the worrying statistic from the MMDA notwithstanding, i recently found myself feeling troubled and uneasy each time i took public transport -- a feeling that i'm not familiar with. during short commutes within the metro i would wonder if it would be my last trip. even more difficult is when i travel to far-away distances, and find myself restless, waking up each time the driver steps on the brakes or bleats his horn. i open my eyes to find out whether i've survived a collision, or would witness a roadside fatality. during a recent flight, i was fidgety in my seat as the aircraft shook during an encounter with air pockets. the turbulence was so bad the cabin crew had to return to their stations and i found myself muttering a prayer. i've been on many many flights, but it felt as if it was my first time, and i was seriously scared.

yes, i was obviously paranoid. but not needlessly. i had good reason to believe that any one of those commutes could have ended my life. sometimes we do not realize it, but we put our lives at risk each day, regardless what we do, whether we ride public transport or our own private conveyance. perhaps this gnawing fear might have been fuelled by particularly awful dreams about near-death experiences during the few days that i was feeling sick. but regardless, i am unable to put my faith in the structures that surround our lives, the structures on which our lives depend. i hope this lack of confidence in a suddenly unreliable public transport system would just fade away. but certainly, i refuse to consign my fate and destiny to an unfortunate happenstance, brought about by the negligence of a person other than myself.
Hi Alman -- stay paranoid
Take care of yourself, and we really should stay aware that we do not live, work, and travel in that safe a city. Doesn't mean that we should over-react, but still. . :P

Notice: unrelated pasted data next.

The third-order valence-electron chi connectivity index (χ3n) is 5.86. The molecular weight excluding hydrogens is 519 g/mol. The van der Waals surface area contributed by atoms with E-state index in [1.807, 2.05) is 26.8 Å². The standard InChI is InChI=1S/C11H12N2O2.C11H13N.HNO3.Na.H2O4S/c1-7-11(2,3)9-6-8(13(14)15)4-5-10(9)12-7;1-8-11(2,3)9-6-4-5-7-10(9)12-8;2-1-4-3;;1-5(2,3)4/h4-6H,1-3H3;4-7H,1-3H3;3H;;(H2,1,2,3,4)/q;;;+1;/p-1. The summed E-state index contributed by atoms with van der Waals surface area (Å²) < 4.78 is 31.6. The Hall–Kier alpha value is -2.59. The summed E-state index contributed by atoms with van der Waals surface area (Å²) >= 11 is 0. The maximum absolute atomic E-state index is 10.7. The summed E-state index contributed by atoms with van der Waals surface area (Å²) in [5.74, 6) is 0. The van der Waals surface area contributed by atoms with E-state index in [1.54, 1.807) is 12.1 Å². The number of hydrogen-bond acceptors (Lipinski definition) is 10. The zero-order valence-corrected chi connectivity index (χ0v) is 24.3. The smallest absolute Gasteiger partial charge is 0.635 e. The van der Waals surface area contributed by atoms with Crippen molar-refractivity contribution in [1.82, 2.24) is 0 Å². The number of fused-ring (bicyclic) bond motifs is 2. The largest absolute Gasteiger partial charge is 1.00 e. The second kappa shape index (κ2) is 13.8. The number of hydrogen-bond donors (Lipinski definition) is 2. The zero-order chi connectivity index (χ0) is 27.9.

I remember a bus ride to Manila last year, this was from Baguio right after TNF. It was an overnight bus, and it wasn't Victory Liner. I happened to sit on the front row of the bus, so I was close to the driver. I'm a light sleeper so even in the wee hours, I found myself awake at times. I think it's a good thing 'coz I swear that this driver was dozing off or about to, on the SCTEX. I found myself offering food to the driver and mentally willing the conductress to chat with the driver so that he would not sleep. There were times where I thought the bus was not following the lines on the road so those could have been microsleeps. I was so thankful of the traffic of NLEX -- traffic means no high speed collisions.

Cheers Alman
Re: Hi Alman -- stay paranoid
thanks fabs for affirming that my paranoia in regard to public transport isn't completely unhealthy. i think bus companies should do their part in ensuring that their drivers are alert and awake and well-trained and that their units are well-maintained. but also the national government should ensure that our roads are in good condition. but then again, you're right, maybe traffic and bad roads are "good" because they ensure that no one is going too fast.